Featured in The Huffington Post: Citizen Anthropologist Occupying Reno

by Julia Hammett
Published June 12, 2012

I have been an Occupier in Occupy Reno (OR) since it began last October. Many view Occupy as a youth movement, with Occupy Wall Street (OWS) as its epicenter, because of the financial meltdown; but its traditions are deep-rooted in human history, and Occupiers target social injustice worldwide. Each occupation acts independently according to its own governing processes, yet Occupiers are interconnected through social networking. There is a global awakening that capital and politics are at the heart of most human suffering. Occupiers seek the rights humans have always sought: the ability to support their families, to live in safe, healthy communities, and to have a voice in their governance. In today’s world only money can buy these dignities, but there is a sense of shifting sands underfoot.

Occupiers challenge hegemonic paradigms about leadership and power relations and are weaving a new social reality from the grassroots based on a responsive, sustainable, nonviolent model of earth stewardship. Recognitions of the shortcomings of the Left/Right political structure and how “monied interests” turn hierarchical governments into totalitarian regimes motivates Occupiers to seek alternatives. Some Occupiers consider themselves anarchists, arguing that people can self-govern and live productive, quality lives without coercion, force or violence. Gandhi advocated enlightened anarchy: “The ideally non-violent State will be an ordered anarchy. That State is the best governed which is governed the least.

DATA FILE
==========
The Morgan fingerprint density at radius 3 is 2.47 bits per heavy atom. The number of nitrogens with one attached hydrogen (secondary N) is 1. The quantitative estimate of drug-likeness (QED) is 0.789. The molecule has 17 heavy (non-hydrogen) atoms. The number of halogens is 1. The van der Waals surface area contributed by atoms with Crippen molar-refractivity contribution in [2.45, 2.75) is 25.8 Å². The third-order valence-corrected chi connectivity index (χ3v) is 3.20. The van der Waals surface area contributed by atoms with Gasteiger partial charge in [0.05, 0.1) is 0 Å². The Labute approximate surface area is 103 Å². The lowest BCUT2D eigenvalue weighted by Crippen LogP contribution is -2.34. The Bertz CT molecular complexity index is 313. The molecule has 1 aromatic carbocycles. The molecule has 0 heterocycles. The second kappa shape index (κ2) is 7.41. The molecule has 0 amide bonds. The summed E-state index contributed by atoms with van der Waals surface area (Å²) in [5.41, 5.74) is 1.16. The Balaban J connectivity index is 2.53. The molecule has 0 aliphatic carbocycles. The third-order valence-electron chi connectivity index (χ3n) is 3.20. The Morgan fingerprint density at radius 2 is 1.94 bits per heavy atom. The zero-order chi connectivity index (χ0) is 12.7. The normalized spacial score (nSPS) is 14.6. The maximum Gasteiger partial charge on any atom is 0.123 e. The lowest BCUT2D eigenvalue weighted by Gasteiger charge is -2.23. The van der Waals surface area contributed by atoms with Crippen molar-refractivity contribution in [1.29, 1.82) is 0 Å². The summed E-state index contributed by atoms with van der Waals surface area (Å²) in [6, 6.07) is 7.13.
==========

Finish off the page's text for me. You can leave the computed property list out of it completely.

Anarchy is only one form of non-hierarchical governance. Archaeologist Carole Crumley has applied the concept of heterarchy to describe stratified power relations and political and economic structures that have been transformed through social movements in any number of different ways. Social networking offers the additional potential to transform power through essentially rerouting political and economic relationships. Hierarchy is a unilineal structure intended to integrate power and capital in predictable, directional ways; heterarchy provides a multilineal model of interconnectivity. Social networking provides today’s global movements the ability for ongoing revisions through mindful assessment and rerouting capabilities to more fully integrate resources. These emerging dynamics can generate any number of viable solutions for restructuring self sustaining, resilient, and responsive governance.

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